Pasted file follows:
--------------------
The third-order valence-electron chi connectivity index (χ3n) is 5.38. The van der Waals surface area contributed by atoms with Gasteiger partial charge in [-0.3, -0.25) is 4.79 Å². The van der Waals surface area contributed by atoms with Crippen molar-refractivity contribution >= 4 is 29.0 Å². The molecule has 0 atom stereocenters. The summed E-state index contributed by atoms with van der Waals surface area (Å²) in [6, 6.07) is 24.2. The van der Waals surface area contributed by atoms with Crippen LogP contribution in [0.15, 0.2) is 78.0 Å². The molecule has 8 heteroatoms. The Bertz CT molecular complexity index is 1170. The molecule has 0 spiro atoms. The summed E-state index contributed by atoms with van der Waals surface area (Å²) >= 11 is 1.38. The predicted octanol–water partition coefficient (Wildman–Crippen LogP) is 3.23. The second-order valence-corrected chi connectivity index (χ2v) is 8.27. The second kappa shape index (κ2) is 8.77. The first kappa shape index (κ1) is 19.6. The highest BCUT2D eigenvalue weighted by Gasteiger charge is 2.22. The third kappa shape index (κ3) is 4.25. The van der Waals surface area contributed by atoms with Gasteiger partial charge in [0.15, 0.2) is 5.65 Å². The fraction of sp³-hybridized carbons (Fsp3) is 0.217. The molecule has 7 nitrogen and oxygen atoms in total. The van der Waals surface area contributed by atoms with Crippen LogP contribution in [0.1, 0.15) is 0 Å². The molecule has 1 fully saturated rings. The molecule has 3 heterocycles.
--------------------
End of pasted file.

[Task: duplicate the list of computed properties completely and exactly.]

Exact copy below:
The third-order valence-electron chi connectivity index (χ3n) is 5.38. The van der Waals surface area contributed by atoms with Gasteiger partial charge in [-0.3, -0.25) is 4.79 Å². The van der Waals surface area contributed by atoms with Crippen molar-refractivity contribution >= 4 is 29.0 Å². The molecule has 0 atom stereocenters. The summed E-state index contributed by atoms with van der Waals surface area (Å²) in [6, 6.07) is 24.2. The van der Waals surface area contributed by atoms with Crippen LogP contribution in [0.15, 0.2) is 78.0 Å². The molecule has 8 heteroatoms. The Bertz CT molecular complexity index is 1170. The molecule has 0 spiro atoms. The summed E-state index contributed by atoms with van der Waals surface area (Å²) >= 11 is 1.38. The predicted octanol–water partition coefficient (Wildman–Crippen LogP) is 3.23. The second-order valence-corrected chi connectivity index (χ2v) is 8.27. The second kappa shape index (κ2) is 8.77. The first kappa shape index (κ1) is 19.6. The highest BCUT2D eigenvalue weighted by Gasteiger charge is 2.22. The third kappa shape index (κ3) is 4.25. The van der Waals surface area contributed by atoms with Gasteiger partial charge in [0.15, 0.2) is 5.65 Å². The fraction of sp³-hybridized carbons (Fsp3) is 0.217. The molecule has 7 nitrogen and oxygen atoms in total. The van der Waals surface area contributed by atoms with Crippen LogP contribution in [0.1, 0.15) is 0 Å². The molecule has 1 fully saturated rings. The molecule has 3 heterocycles.